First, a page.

I made this example a while ago, and if I did it again I’d probably use #eltpics! Although it doesn’t look like much here, if you download it you can see that each time you click a box disappears, gradually revealing a picture and a word underneath. As this happens, students call out or write down what they think the picture/word are.
http://www.slideshare.net/SandyMillin1/adjectives-for-people-hidden-picture-game

[To download, click ‘view on slideshare’. You may have to log in (not sure), but it’s completely free. You should then be able to click on ‘download’ above the document.]

This is great for revising vocabulary especially with young learners, who get very into it – definitely a stirrer rather than a settler! It could also be used for introducing or revising modals of speculation – as you reveal a picture, students have to guess what’s in the picture, or what the people are doing.

This is how to make  it. I’m using PowerPoint for Mac, so my screen may look a little different from yours, but the names of the menus are normally fairly similar – click on a few things and see what happens! If it really doesn’t work, let me know and I’ll add screenshots from a Windows computer.

Creating the basic template
  1. Open PowerPoint. You will normally see a title slide already in your presentation. Delete it.
  2. Add a blank slide. Insert new slide > Blank
  3. Decide how many boxes you want covering your picture – I would recommend four or six, unless the picture is quite complicated, in which case nine could work. Generally students guess quite quickly, so lower numbers are better to avoid boredom.
  4. Insert a rectangle. Shapes > rectangles then click and drag the box where you want it to appear.
    One box
  5. Copy the box using CTRL + C (CMD + C on a Mac).
  6. Paste it three, five or eight more times, using CTRL + V (CMD + V on a Mac)Four boxes stacked
  7. Click and drag the boxes so that they fill the slide.Four boxes grid
  8. As you can see, my boxes don’t quite fill the slide. This normally happens, so resize the boxes to fit or to leave space for some visible text at the bottom of the slide.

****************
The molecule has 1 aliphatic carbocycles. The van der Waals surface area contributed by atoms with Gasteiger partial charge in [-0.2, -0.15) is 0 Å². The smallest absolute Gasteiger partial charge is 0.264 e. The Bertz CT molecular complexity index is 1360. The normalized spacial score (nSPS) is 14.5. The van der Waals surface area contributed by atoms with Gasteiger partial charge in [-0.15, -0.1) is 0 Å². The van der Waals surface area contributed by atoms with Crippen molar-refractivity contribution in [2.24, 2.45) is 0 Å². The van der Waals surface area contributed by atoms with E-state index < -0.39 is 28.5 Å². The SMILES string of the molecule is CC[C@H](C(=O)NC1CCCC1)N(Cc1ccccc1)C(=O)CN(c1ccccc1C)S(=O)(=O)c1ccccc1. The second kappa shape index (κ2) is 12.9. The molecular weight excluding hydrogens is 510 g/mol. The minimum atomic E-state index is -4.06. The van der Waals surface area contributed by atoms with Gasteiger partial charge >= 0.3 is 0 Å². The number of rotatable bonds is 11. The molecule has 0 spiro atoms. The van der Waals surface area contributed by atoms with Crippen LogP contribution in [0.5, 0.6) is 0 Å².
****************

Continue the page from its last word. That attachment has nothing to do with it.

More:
9. If you want to, you can change the boxes so that they are different colours. This makes it easier for you and your students to see at a glance how many boxes there are and what part of the picture they cover. To do this, double-click on the box you want to change. A box should appear. Edit the ‘fill’ and the ‘line’ to the colours you want.Four boxes coloured
  10. Next you need to animate the boxes so that they will disappear. Click on the box you want to disappear first. Then click Slide Show >Custom Animation, select ‘exit animation’ and choose the style of animation you want to use. I would recommend something simple, as you don’t want it to distract from the purpose of your activity. I would also suggest using the same style of animation for all four boxes. There is normally a preview so you can see what happens with each effect.Exit animation
  11. Repeat this process for all of the boxes on your slide.Exit animations
  12. Once one slide is ready, copy and paste it a few times so that you have as many slides as you need. Multiple slides
  13. To make the slides a little less predictable, go to some of the slides and change the order of the animation so that the boxes disappear in a different order. On my version of PowerPoint, you do this by selecting the name of the shape (‘rectangle 5’ in the example below) and using the arrow keys to move it up or down the order.Animation order
  14. If you want to reuse this type of game for different purposes, save what you have now as a template so you can reuse it without having to start again from scratch.
Adding your content
  1. Choose the images you want to use in your game. I would recommend using #eltpics as you don’t have to worry about infringing copyright, as long as you credit the photographer. To find out how to download #eltpics, watch this screencast. I’m going to use the jobs set in this example. Collect the images that you want to use in one place – I normally put them on my desktop, then delete them when I’ve finished. Don’t forget to record the source!
  2. Returning to your PowerPoint, insert the first image on the first slide. Insert > Picture > From file > [your file name] It should appear on top of the boxes. Resize/move it if necessary.Farmer slide